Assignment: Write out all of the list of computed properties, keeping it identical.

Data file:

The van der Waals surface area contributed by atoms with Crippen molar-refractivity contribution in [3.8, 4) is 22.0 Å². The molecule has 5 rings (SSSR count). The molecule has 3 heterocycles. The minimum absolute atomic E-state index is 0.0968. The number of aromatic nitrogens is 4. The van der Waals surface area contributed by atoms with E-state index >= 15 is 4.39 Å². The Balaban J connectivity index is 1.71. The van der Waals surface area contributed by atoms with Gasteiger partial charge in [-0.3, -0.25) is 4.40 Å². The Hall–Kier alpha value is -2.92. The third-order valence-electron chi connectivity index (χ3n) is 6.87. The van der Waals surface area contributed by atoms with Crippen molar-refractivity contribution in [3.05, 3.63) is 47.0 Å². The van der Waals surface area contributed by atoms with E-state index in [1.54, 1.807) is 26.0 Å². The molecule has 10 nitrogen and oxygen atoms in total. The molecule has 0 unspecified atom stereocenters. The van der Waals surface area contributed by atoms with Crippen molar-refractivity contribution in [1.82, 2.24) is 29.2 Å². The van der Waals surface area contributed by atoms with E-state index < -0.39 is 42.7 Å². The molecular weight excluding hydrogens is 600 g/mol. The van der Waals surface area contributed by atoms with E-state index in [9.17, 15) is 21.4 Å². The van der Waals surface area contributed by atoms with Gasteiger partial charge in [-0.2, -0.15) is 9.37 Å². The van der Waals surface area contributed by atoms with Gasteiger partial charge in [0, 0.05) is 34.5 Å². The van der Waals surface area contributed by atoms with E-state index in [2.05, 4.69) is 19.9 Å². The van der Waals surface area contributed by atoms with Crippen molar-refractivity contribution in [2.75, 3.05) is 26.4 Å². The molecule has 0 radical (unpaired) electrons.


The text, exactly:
The van der Waals surface area contributed by atoms with Crippen molar-refractivity contribution in [3.8, 4) is 22.0 Å². The molecule has 5 rings (SSSR count). The molecule has 3 heterocycles. The minimum absolute atomic E-state index is 0.0968. The number of aromatic nitrogens is 4. The van der Waals surface area contributed by atoms with E-state index >= 15 is 4.39 Å². The Balaban J connectivity index is 1.71. The van der Waals surface area contributed by atoms with Gasteiger partial charge in [-0.3, -0.25) is 4.40 Å². The Hall–Kier alpha value is -2.92. The third-order valence-electron chi connectivity index (χ3n) is 6.87. The van der Waals surface area contributed by atoms with Crippen molar-refractivity contribution in [3.05, 3.63) is 47.0 Å². The van der Waals surface area contributed by atoms with E-state index in [1.54, 1.807) is 26.0 Å². The molecule has 10 nitrogen and oxygen atoms in total. The molecule has 0 unspecified atom stereocenters. The van der Waals surface area contributed by atoms with Crippen molar-refractivity contribution in [1.82, 2.24) is 29.2 Å². The van der Waals surface area contributed by atoms with E-state index < -0.39 is 42.7 Å². The molecular weight excluding hydrogens is 600 g/mol. The van der Waals surface area contributed by atoms with E-state index in [9.17, 15) is 21.4 Å². The van der Waals surface area contributed by atoms with Gasteiger partial charge in [-0.2, -0.15) is 9.37 Å². The van der Waals surface area contributed by atoms with Gasteiger partial charge in [0, 0.05) is 34.5 Å². The van der Waals surface area contributed by atoms with E-state index in [2.05, 4.69) is 19.9 Å². The van der Waals surface area contributed by atoms with Crippen molar-refractivity contribution in [2.75, 3.05) is 26.4 Å². The molecule has 0 radical (unpaired) electrons.